It kinda goes like this

March 9, 2011 By Russell Scarbrough

Since almost everything I write lately is for other people, I’ve taken to including performance notes with my scores. Sometimes almost nothing needs to be said. Other times, well……

Performance notes for Amber, for 18-piece jazz ensemble:

Like ancient insects preserved in amber, in this piece four saxophones are presented as specimens for admiration and study.

Time is an important element in this chart, specifically tempo. There are four tempos, one for each saxophone, progressing inversely with the sounding voice (in other words, as the saxophone voice moves higher, the tempo decreases).

The four tempos are related by simple mathematical relationships. At the threshhold between each section, there is a specific metric modulation which is the key to the subsequent tempo. The upshot of this is, whatever tempo you start with is going to affect all the others, so it’s important to make sure you start out as close to q=278 as possible.

Another key element is, actually, key. There are a number of key changes in this piece which sometimes, but not always, synchronize with the tempo changes. But they always go down by step, either by a whole tone or a semitone. The piece begins in Db (a mixolydian flavor of Db), and ends up in the depths of G minor. The tritone movement over the course of the piece is deliberate, of course.

Helping to enforce this sonically is that the bass instruments are all pitched unusually high in the beginning of the chart, and progressively descend throughout the piece. Therefore, those playing bass instruments (baritone saxophone, bass trombone, acoustic/electric bass, left-hand piano) should resist the temptation to play anything down an octave from where their parts are written…. there is a method, as it were, to the madness. The bass part actually has a little note included to that effect.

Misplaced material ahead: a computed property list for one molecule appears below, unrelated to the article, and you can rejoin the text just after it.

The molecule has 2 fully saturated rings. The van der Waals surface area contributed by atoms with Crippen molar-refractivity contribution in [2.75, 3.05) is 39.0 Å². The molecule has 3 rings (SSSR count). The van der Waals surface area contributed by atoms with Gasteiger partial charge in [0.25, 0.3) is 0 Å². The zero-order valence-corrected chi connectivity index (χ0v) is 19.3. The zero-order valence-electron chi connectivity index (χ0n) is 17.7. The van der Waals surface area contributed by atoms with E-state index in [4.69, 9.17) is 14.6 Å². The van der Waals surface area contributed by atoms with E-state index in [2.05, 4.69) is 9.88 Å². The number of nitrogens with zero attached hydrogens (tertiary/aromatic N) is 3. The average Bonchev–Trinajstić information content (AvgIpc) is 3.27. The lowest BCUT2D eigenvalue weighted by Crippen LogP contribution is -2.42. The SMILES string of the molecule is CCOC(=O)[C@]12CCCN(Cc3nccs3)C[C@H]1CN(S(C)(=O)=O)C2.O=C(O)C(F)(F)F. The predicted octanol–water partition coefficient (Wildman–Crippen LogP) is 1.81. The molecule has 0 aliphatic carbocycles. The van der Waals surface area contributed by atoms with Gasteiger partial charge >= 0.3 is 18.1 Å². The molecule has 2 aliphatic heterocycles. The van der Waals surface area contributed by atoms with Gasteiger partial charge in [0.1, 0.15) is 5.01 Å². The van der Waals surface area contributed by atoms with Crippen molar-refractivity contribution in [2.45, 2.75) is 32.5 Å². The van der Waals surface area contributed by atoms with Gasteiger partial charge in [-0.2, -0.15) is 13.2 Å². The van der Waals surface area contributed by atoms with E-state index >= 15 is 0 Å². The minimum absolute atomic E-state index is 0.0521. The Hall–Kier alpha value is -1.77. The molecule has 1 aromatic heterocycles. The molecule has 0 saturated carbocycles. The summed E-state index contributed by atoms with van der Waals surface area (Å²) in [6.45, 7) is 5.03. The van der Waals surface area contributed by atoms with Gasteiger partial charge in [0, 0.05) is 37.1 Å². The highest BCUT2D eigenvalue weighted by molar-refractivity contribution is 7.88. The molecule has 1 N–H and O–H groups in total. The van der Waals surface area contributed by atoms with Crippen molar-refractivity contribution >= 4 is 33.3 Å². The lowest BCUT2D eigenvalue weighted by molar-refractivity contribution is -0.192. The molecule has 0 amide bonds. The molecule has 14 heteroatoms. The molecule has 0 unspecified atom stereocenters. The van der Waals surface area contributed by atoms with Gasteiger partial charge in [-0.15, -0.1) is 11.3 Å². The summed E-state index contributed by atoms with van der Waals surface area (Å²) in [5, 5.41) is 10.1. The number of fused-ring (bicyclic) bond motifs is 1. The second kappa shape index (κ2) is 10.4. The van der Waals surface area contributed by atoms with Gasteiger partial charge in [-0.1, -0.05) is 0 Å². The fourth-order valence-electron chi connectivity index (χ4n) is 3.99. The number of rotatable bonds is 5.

Regarding bars 304-305: by this point, the 3-note chromatic figure has been broken up among many voices in the ensemble, so that no one is synchronized with anyone else, making a sort of quiet murmuring texture endlessly repeated. However, everyone should continue to play their 3 note lick with rhythmic precision (not succumbing to rubato). Soprano solos overtop of this, and drums play colors quietly in the back.

In bar 305, everyone continues to repeat (or rest) as they have been while the conductor counts off the drummer. The metric modulation goes like this: the group of 3 dotted sixteenth notes in the old tempo becomes triplet eighths in the new tempo. So conducting one beat for each group of 3 notes is the new tempo (should feel pretty slow). Count off the drummer “one-two-three…” and on four he plays his part in bar 305, four dotted eighth notes on the “four” of the count-off (four notes in the space of three). These are sixteenth notes in the new tempo, which is a sixteenth-based funk groove.

The voices who were playing the repeated 3 note lick just keeps on repeating through all that, and when we reach the downbeat of 306, they complete the lick whereever they happen to be and hold their final sustained note until beat 4 of 307.

No problems, right?